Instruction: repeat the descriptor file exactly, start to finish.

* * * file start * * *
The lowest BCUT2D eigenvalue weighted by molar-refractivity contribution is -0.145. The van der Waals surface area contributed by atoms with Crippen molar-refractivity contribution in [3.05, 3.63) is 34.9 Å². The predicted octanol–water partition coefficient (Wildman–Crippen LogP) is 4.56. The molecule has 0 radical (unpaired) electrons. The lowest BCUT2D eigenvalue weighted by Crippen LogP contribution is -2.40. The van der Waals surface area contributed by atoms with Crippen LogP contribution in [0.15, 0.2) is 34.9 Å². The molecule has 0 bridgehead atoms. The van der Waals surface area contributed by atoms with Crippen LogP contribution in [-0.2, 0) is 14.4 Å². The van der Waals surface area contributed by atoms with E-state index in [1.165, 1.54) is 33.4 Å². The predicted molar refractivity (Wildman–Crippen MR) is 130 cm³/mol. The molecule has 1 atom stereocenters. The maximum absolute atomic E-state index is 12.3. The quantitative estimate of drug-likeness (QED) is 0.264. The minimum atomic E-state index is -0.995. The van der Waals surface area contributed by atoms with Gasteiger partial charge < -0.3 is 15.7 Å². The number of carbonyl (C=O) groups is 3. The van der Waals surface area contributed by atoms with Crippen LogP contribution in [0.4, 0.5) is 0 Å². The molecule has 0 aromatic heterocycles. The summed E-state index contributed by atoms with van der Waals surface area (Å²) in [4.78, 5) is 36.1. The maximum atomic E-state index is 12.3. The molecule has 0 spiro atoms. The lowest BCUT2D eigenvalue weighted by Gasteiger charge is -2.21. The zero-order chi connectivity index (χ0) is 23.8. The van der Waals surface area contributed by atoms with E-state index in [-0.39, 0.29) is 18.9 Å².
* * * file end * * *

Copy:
The lowest BCUT2D eigenvalue weighted by molar-refractivity contribution is -0.145. The van der Waals surface area contributed by atoms with Crippen molar-refractivity contribution in [3.05, 3.63) is 34.9 Å². The predicted octanol–water partition coefficient (Wildman–Crippen LogP) is 4.56. The molecule has 0 radical (unpaired) electrons. The lowest BCUT2D eigenvalue weighted by Crippen LogP contribution is -2.40. The van der Waals surface area contributed by atoms with Crippen LogP contribution in [0.15, 0.2) is 34.9 Å². The molecule has 0 bridgehead atoms. The van der Waals surface area contributed by atoms with Crippen LogP contribution in [-0.2, 0) is 14.4 Å². The van der Waals surface area contributed by atoms with E-state index in [1.165, 1.54) is 33.4 Å². The predicted molar refractivity (Wildman–Crippen MR) is 130 cm³/mol. The molecule has 1 atom stereocenters. The maximum absolute atomic E-state index is 12.3. The quantitative estimate of drug-likeness (QED) is 0.264. The minimum atomic E-state index is -0.995. The van der Waals surface area contributed by atoms with Gasteiger partial charge < -0.3 is 15.7 Å². The number of carbonyl (C=O) groups is 3. The van der Waals surface area contributed by atoms with Crippen LogP contribution in [0.4, 0.5) is 0 Å². The molecule has 0 aromatic heterocycles. The summed E-state index contributed by atoms with van der Waals surface area (Å²) in [4.78, 5) is 36.1. The maximum atomic E-state index is 12.3. The molecule has 0 spiro atoms. The lowest BCUT2D eigenvalue weighted by Gasteiger charge is -2.21. The zero-order chi connectivity index (χ0) is 23.8. The van der Waals surface area contributed by atoms with E-state index in [-0.39, 0.29) is 18.9 Å².